Abstracted is both visually striking and thoughtful. The risks taken by each of the artists to invent new technical and expressive ways to work derives from their experiences in their studios and out in the world over several decades characterized by change. Each artist has an accomplished career and has consistently produced exciting work that questions the status quo. Unafraid to find new forms amongst the received boundaries between disciplines (painting, sculpture, installation) they involve themselves in theme and variation, an incessant artistic rhythm that guarantees new ideas, new growth, new work.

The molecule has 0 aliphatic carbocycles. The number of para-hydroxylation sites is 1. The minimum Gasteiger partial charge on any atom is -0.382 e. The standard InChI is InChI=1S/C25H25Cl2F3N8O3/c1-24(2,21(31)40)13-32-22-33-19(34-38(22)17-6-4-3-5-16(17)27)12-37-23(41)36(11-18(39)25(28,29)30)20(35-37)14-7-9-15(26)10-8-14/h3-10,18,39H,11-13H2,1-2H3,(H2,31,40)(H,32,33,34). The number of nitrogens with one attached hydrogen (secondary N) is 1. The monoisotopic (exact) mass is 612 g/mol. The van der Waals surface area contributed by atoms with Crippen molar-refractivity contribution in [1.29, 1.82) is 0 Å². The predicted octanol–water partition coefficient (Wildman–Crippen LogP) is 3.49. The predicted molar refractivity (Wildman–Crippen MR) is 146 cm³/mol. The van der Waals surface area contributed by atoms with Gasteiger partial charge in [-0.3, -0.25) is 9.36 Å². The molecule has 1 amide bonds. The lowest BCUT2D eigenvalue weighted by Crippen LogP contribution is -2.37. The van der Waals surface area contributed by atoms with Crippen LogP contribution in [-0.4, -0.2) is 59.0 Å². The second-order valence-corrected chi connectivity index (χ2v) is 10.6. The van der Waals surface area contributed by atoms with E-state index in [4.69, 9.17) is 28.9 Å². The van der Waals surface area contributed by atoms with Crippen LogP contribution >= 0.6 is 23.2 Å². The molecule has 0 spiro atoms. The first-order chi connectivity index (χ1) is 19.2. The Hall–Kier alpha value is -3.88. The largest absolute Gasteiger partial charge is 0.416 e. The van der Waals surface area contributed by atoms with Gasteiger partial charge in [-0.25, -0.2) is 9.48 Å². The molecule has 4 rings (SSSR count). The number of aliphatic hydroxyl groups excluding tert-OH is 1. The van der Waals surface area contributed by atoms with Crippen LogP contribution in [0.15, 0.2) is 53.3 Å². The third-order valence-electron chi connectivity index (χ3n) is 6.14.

Michelle Weinberg is an artist and writer who maintains studios in New York and Miami. She produces and promotes artist initiatives, including her own, via her ad hoc platform Available Space. She also collaborates with organizations to present exhibitions and education programming. For more info, see michelleweinberg.com, @mwpinkblue,